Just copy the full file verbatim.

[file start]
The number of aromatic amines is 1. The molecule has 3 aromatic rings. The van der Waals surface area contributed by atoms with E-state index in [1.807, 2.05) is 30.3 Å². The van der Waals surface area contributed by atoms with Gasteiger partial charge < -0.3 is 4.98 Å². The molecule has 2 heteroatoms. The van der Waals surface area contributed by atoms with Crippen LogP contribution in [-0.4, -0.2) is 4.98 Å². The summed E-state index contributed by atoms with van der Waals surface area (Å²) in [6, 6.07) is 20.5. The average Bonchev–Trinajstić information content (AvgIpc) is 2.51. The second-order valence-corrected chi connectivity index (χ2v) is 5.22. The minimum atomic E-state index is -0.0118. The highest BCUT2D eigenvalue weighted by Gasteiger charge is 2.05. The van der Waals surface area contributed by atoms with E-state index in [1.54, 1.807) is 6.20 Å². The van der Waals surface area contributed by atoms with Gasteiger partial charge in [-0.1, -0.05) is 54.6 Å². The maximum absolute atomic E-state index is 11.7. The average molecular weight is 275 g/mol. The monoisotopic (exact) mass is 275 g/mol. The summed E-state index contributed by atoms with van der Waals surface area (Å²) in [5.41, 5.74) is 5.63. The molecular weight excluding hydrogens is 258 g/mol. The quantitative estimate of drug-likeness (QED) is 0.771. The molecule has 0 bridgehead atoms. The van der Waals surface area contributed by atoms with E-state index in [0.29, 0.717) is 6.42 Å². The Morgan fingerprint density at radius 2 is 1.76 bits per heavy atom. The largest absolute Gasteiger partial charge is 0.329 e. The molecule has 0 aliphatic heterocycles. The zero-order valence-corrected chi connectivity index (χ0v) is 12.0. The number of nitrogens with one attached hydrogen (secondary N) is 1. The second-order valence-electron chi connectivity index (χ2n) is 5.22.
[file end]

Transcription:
The number of aromatic amines is 1. The molecule has 3 aromatic rings. The van der Waals surface area contributed by atoms with E-state index in [1.807, 2.05) is 30.3 Å². The van der Waals surface area contributed by atoms with Gasteiger partial charge < -0.3 is 4.98 Å². The molecule has 2 heteroatoms. The van der Waals surface area contributed by atoms with Crippen LogP contribution in [-0.4, -0.2) is 4.98 Å². The summed E-state index contributed by atoms with van der Waals surface area (Å²) in [6, 6.07) is 20.5. The average Bonchev–Trinajstić information content (AvgIpc) is 2.51. The second-order valence-corrected chi connectivity index (χ2v) is 5.22. The minimum atomic E-state index is -0.0118. The highest BCUT2D eigenvalue weighted by Gasteiger charge is 2.05. The van der Waals surface area contributed by atoms with E-state index in [1.54, 1.807) is 6.20 Å². The van der Waals surface area contributed by atoms with Gasteiger partial charge in [-0.1, -0.05) is 54.6 Å². The maximum absolute atomic E-state index is 11.7. The average molecular weight is 275 g/mol. The monoisotopic (exact) mass is 275 g/mol. The summed E-state index contributed by atoms with van der Waals surface area (Å²) in [5.41, 5.74) is 5.63. The molecular weight excluding hydrogens is 258 g/mol. The quantitative estimate of drug-likeness (QED) is 0.771. The molecule has 0 bridgehead atoms. The van der Waals surface area contributed by atoms with E-state index in [0.29, 0.717) is 6.42 Å². The Morgan fingerprint density at radius 2 is 1.76 bits per heavy atom. The largest absolute Gasteiger partial charge is 0.329 e. The molecule has 0 aliphatic heterocycles. The zero-order valence-corrected chi connectivity index (χ0v) is 12.0. The number of nitrogens with one attached hydrogen (secondary N) is 1. The second-order valence-electron chi connectivity index (χ2n) is 5.22.